Fast forward back to today. Now that I'm a parent with a kid sitting bored in class, my tune has changed. So I understand where this guy was coming from when he yelled at me (though it was a bit of an overreaction and an awkward first meeting, to say the least). But I'm also keenly aware that the achievement gap can be solved in one of two ways - you can bring the bottom up, or you can put bricks on the heads of the kids at the top. And I'm really not interested in seeing a brick on my kid's head - and I've become more concerned with levels than gaps. Every child ought to perform at the highest level they can.

And so it has come to pass that I just turned in a recommendations report that, prior to my pen, was focused almost solely on struggling learners, which now includes some important mentions of the County's first goal - which is to ensure that every student in the County is challenged and engaged. We will debate the report at our next meeting. I'm curious whether my edits will stay in and if they do, if it even matters.

I figure I might as well try, right? And if nothing else, I'll force a dozen people to sit and listen to the other side of the story for one meeting.

Monday, November 9, 2015

Wardrobe Update via prAna - Office to Playground

Most days, I wake up, take a quick shower, and then dash out the door to get to work (3-4 days per week, add in time for a run). On days when I pick Helen and Connor up from school, I need to make sure I leave my office at 4:00 so I can get to their school by 4:45. If they don't have an after school activity, the schedule gets shifted earlier - with my departure coming at 3:00.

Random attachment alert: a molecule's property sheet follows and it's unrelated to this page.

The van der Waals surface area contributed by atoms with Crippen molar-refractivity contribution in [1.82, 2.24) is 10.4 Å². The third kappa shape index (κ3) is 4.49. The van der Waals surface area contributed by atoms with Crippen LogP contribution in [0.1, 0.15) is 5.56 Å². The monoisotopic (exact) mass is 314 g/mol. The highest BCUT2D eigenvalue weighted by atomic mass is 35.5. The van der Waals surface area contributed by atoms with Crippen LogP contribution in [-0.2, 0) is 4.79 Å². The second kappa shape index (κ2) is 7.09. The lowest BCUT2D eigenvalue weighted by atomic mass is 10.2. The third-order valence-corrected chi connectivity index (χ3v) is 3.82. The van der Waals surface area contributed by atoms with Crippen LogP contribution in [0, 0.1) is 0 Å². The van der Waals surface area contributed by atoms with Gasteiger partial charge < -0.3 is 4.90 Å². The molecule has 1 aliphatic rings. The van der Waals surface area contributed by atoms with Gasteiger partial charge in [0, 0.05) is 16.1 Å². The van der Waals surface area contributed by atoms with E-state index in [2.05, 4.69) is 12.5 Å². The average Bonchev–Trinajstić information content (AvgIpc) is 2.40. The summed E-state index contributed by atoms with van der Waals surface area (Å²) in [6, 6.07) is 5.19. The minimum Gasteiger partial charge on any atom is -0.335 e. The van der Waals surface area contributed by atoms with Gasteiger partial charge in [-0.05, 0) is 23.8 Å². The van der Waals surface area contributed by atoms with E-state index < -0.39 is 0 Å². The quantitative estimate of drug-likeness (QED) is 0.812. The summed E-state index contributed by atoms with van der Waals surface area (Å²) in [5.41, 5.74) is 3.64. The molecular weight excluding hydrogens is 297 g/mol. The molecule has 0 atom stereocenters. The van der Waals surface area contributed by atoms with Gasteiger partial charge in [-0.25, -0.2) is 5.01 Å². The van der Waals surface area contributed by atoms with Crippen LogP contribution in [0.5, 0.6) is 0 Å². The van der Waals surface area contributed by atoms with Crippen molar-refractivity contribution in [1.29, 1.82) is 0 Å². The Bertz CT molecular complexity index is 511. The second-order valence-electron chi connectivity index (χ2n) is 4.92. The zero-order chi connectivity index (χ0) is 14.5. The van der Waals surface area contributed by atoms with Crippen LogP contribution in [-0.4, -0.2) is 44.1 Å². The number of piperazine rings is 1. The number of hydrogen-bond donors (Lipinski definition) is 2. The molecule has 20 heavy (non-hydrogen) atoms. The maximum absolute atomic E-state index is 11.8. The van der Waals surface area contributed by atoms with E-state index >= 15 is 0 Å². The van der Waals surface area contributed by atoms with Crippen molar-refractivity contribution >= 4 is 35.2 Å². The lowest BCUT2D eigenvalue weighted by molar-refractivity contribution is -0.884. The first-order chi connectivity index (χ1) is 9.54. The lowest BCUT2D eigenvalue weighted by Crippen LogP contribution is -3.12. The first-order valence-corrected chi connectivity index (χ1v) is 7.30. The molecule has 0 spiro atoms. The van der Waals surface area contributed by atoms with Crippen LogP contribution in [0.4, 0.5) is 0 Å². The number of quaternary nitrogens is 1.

I then race to school, meet the kids, and typically take them to soccer / piano / trumpet / or violin. This means my clothes must be able to transition from work to hanging out at one of these places, and quite possibly to heading to a school meeting after that.

Enter prAna, a company Stonyfield introduced me to. They also hooked me up with the skirt to the left. It's the Trista skirt in spice. It's from prAna's organic cotton line and fits true to size (which is good, since I failed to try the skirt on until I put it on immediately before I headed out to a baby shower).

The skirt easily meets the standards in my casual office, and is stretchy enough to allow me to comfortably sit on a blanket while I watch kids practice soccer, or run around with them on the playground waiting for a sibling during an activity. The skirt also feels durable enough to  go the distance, which is important to me, because I tend to wear clothing for several years.

The only thing else  I need as  I run from one place to the next? A cup of Pacific Coast Strawberry Oh My Yog, Stonyfield's latest whole milk yogurt offering - which comes with 7 grams of protein per serving!

I'm looking forward to a week from now when soccer practice ends. I'll actually miss seeing the kids play - they've both made huge leaps this season. But I will enjoy having an evening back.



For a 15 percent discount on prAna clothing, enter JBYF15CAH at checkout.  (Not valid for Influencers, on Gift Certificates or with any other offers; Valid Nov 1 – Dec 15, 2015.)

Thank you to prAna for the skirt and Stonyfield for the new treat I've been enjoying at my desk.